Who said: “When men stop believing in God they don’t believe in nothing: they believe in anything”? The Oxford Dictionary of Quotations attributes it to G.K. Chesterton, but it cannot be found in any of his works and appears to have begun life as a paraphrase by his biographer Emile Cammaerts. One does not need to be a scholar to trace this cliché to its origin. Yet on the home page of the extensive website of Umberto Eco, one is greeted with the following quotation by the great man: “When men stop believing in God, it isn’t that they then believe in nothing: they believe in everything.” Undergraduates who tried to palm off such a hackneyed misquotation as their own might expect to be laughed at or even reprimanded by their teachers. But Eco is Europe’s most celebrated living writer, with countless academic honours to his name. Why does a man so feted, who boasts that he owns 50,000 books (including 1,200 rare titles) “in my various homes”, seek to appropriate Chesterton’s gnomic wisdom? Is it possible that Umberto Eco is, as Henry IV of France said of James I of England, “the wisest fool in Christendom”?
In his own eyes, at least, Eco is the opposite: the most disillusioned of men, “fascinated by error, bad faith and idiocy”, and thus perfectly equipped to expose everyone else as a fraud. In his recent published conversation with Jean-Claude Carrière, This is Not the End of the Book, he reveals that his vast library consists entirely of “books whose contents I don’t believe”; these “lies” include a first edition of Joyce’s Ulysses. Eco makes no distinction between fiction and forgery. He also assumes that most of his readers are hopelessly ignorant: “The current generation is probably tempted to think, as the Americans do, that what happened 300 years ago no longer matters…”
This pose of the learned sceptic, even the arch-cynic, has stood Eco in good stead. Without it he could never have written The Name of the Rose, the medieval whodunnit that became a film vehicle for Sean Connery and has gone on to sell more than 50 million copies. The novel is an exercise in debunking the monks to whom he owed his education and who immunised him from fascism. Eco’s first book, based on his doctoral thesis, is his best: The Aesthetics of Thomas Aquinas. He still recalls the joy of being surrounded by old books and manuscripts at the Sainte-Geneviève Library in Paris. Then he lost his faith and has spent the rest of his life in search of a substitute.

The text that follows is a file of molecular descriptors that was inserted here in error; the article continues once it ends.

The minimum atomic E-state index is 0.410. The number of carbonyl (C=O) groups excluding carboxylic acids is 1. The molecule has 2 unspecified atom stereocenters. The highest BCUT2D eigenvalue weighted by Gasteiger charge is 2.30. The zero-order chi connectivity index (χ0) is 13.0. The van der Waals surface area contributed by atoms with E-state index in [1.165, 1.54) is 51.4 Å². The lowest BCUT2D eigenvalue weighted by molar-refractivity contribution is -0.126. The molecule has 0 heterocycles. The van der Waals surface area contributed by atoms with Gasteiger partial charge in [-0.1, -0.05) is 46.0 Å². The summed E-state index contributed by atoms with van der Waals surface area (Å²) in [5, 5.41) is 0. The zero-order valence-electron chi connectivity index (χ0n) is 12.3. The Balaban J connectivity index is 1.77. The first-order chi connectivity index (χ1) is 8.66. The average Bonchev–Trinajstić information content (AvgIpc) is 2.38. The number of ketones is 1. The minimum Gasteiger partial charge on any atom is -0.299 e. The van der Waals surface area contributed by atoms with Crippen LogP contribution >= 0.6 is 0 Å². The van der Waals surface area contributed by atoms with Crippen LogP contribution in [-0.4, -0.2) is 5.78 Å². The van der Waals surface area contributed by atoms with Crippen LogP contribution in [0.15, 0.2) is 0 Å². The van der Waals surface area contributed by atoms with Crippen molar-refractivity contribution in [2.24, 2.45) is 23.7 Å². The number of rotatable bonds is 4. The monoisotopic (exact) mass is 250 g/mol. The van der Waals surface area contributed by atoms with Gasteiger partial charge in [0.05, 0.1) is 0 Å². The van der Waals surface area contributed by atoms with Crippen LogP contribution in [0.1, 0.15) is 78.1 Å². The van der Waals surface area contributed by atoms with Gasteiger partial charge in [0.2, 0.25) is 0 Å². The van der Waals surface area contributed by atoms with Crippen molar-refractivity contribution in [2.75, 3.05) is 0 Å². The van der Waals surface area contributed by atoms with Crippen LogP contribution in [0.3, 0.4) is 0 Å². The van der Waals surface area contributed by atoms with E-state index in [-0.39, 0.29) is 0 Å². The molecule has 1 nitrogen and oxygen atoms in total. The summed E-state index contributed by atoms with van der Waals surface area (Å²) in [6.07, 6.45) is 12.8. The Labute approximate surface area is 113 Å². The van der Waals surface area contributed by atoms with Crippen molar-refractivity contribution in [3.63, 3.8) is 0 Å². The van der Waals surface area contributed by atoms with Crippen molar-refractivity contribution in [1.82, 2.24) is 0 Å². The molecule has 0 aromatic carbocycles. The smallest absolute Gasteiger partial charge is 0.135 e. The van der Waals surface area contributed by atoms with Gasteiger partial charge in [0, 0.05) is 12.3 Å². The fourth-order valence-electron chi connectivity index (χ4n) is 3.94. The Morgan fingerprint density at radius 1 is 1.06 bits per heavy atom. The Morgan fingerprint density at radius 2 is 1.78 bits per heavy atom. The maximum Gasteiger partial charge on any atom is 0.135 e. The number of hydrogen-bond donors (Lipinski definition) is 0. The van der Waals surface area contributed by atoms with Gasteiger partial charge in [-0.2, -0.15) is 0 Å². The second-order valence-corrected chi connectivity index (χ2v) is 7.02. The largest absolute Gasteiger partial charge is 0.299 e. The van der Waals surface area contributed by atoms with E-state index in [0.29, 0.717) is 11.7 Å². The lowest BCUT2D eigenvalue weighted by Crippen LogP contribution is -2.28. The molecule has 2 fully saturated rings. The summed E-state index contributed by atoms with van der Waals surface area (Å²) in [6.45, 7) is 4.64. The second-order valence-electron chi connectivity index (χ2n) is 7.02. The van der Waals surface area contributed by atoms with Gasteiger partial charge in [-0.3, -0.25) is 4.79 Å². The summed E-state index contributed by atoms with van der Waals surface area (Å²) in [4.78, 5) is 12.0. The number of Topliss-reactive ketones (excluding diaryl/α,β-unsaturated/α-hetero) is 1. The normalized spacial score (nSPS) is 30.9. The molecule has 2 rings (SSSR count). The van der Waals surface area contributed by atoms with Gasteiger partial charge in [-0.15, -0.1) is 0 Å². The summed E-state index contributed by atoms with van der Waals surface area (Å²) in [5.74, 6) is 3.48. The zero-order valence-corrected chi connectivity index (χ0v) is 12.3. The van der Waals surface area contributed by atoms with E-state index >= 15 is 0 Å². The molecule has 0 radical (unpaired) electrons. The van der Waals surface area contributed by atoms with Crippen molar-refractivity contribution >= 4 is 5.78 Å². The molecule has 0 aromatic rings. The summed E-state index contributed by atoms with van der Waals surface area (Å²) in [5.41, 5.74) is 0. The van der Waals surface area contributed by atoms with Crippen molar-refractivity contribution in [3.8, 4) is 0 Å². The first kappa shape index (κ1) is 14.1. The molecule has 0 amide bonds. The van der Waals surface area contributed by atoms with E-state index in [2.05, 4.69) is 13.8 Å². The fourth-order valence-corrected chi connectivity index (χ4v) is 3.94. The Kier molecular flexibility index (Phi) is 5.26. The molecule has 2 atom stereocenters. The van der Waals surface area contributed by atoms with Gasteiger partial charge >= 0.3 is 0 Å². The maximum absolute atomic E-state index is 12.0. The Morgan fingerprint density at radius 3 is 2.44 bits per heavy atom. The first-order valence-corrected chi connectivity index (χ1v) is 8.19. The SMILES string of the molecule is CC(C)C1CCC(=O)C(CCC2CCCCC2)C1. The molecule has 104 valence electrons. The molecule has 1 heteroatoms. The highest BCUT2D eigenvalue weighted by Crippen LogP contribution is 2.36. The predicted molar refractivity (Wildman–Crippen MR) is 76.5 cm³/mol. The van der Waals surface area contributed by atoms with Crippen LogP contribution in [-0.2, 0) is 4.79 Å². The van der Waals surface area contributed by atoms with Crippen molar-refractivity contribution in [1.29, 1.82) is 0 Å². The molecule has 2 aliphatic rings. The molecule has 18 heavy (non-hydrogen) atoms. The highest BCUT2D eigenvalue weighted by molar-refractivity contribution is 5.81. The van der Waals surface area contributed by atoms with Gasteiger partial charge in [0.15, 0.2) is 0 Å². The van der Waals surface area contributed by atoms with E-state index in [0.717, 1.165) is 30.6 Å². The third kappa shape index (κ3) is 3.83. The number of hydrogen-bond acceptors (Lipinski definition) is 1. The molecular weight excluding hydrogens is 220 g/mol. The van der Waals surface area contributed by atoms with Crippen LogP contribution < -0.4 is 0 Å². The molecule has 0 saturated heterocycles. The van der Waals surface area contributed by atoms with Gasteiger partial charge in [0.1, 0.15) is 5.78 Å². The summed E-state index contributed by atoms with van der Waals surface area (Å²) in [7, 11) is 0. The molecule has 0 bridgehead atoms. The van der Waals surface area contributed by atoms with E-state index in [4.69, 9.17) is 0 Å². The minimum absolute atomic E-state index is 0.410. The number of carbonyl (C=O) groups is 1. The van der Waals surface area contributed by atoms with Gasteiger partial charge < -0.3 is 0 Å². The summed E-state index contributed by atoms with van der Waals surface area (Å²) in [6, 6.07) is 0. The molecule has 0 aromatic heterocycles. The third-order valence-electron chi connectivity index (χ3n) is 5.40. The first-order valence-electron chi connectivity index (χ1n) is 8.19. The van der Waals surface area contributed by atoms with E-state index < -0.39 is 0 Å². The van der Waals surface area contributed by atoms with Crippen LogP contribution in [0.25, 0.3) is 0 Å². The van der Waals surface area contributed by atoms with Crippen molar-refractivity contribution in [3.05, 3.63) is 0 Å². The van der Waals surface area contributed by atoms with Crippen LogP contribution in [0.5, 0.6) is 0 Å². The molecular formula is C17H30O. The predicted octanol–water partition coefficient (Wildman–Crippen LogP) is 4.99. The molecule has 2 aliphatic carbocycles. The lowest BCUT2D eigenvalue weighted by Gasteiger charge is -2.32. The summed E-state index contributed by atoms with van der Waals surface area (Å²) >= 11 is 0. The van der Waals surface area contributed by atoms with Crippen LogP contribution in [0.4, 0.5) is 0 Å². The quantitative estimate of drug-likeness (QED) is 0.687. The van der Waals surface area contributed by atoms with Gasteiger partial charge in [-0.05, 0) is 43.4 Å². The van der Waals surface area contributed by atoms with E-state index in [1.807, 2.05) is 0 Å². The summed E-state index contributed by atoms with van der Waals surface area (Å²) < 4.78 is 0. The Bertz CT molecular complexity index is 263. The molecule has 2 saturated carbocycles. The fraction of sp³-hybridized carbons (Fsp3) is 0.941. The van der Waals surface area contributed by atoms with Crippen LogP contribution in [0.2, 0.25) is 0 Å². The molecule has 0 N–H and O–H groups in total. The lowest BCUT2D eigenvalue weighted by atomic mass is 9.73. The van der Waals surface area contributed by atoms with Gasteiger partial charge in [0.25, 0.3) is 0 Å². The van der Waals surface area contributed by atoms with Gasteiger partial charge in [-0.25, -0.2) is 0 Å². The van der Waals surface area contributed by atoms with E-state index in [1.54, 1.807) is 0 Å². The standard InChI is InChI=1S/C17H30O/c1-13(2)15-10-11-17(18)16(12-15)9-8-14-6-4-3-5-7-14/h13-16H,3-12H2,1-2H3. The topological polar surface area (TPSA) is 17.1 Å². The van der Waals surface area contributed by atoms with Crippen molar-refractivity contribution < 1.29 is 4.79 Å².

Eco found his pseudo-religion in the pseudo-science of semiotics, which he has taught for many years. His novels are case studies in postmodernism, which elides all categories of truth, beauty, morality and politics into an esoteric game. The Plan, which forms the theme of Foucault’s Pendulum, his second bestseller, shows Eco was already obsessed with conspiracy theories, involving everything from the Knights Templar to Kabbalah. But the subversive message of the novel is that conspiracy theories may after all be true, and secret societies may actually exist. The dissolution of reality into mere “narratives” lends the conspiracy theory new life.
In Eco’s latest novel, The Prague Cemetery, his idée fixe mutates into a gothic fantasy embracing Jesuits, Freemasons and above all Jews, culminating in the most pernicious conspiracy theory of them all: the Protocols of the Elders of Zion. Eco claims that he has invented only one character, the protagonist Simone Simonini, whose fictitious diaries record how he forges the Protocols, frames Dreyfus and infects Europe with anti-Semitism. “But on reflection,” he adds, “even Simone Simonini … did in some sense exist. Indeed, to be frank, he is still with us.” In other words, Eco deliberately confuses fact and fiction. Having immersed his readers in conspiracy theories against the Jews, he then leaves them wondering whether some of these vile slanders might, after all, be true.
The trouble with what his publisher calls “an inspired twisting of history and fiction” is that Eco is playing with fire. This time it is not a game. There is nothing esoteric about the Protocols, millions of copies of which circulate in the Muslim world. Anti-Semitism is on the march, not only in the Middle East but across the globe, including the West, fuelled by that multiplier of conspiracy theories, the internet. The leaders of Iran have made Holocaust denial state policy and signalled that they plan a second Holocaust, using nuclear technology supplied by, among others, Germany and Russia — the two worst persecutors of Jews in the recent past. Eco’s frivolous treatment of Jew-hatred as a cloak-and-dagger mystery, to fund his collection of incunabula, while real Jews are targeted by terrorists from New York to Mumbai and from London to Buenos Aires has left many readers feeling queasy.
The doubts sown by the book fall on fertile soil, for ours is a culture that long ago lost its bearings, thanks to the prestige of postmodernists such as Umberto Eco. He stands for the intellectuals of the 21st century who, like those of the last century, commit trahison des clercs by flirting with anti-Semitism when their duty is to take a clear stand against it.